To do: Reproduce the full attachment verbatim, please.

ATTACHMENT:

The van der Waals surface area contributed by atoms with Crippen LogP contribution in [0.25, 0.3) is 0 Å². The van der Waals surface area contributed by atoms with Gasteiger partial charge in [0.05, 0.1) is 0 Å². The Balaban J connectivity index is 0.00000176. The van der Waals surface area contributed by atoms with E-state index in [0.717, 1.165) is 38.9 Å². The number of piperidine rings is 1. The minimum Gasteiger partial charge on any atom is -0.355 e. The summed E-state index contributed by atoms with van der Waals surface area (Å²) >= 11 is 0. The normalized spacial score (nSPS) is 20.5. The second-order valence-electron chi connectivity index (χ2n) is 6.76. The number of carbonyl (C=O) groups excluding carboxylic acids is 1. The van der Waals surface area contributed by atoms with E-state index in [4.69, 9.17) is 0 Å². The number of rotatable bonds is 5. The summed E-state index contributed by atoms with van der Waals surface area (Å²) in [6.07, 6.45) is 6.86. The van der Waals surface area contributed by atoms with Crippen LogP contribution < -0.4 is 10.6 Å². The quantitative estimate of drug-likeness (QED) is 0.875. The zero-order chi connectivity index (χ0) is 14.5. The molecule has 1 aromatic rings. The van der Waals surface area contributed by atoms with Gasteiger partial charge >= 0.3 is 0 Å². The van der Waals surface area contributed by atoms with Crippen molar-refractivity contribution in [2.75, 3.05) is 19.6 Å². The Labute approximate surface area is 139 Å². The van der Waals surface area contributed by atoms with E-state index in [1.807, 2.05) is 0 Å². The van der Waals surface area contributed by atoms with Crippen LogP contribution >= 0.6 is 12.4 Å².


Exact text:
The van der Waals surface area contributed by atoms with Crippen LogP contribution in [0.25, 0.3) is 0 Å². The van der Waals surface area contributed by atoms with Gasteiger partial charge in [0.05, 0.1) is 0 Å². The Balaban J connectivity index is 0.00000176. The van der Waals surface area contributed by atoms with E-state index in [0.717, 1.165) is 38.9 Å². The number of piperidine rings is 1. The minimum Gasteiger partial charge on any atom is -0.355 e. The summed E-state index contributed by atoms with van der Waals surface area (Å²) >= 11 is 0. The normalized spacial score (nSPS) is 20.5. The second-order valence-electron chi connectivity index (χ2n) is 6.76. The number of carbonyl (C=O) groups excluding carboxylic acids is 1. The van der Waals surface area contributed by atoms with E-state index in [4.69, 9.17) is 0 Å². The number of rotatable bonds is 5. The summed E-state index contributed by atoms with van der Waals surface area (Å²) in [6.07, 6.45) is 6.86. The van der Waals surface area contributed by atoms with Crippen LogP contribution < -0.4 is 10.6 Å². The quantitative estimate of drug-likeness (QED) is 0.875. The zero-order chi connectivity index (χ0) is 14.5. The molecule has 1 aromatic rings. The van der Waals surface area contributed by atoms with Gasteiger partial charge >= 0.3 is 0 Å². The van der Waals surface area contributed by atoms with Crippen molar-refractivity contribution in [2.75, 3.05) is 19.6 Å². The Labute approximate surface area is 139 Å². The van der Waals surface area contributed by atoms with E-state index in [1.807, 2.05) is 0 Å². The van der Waals surface area contributed by atoms with Crippen LogP contribution >= 0.6 is 12.4 Å².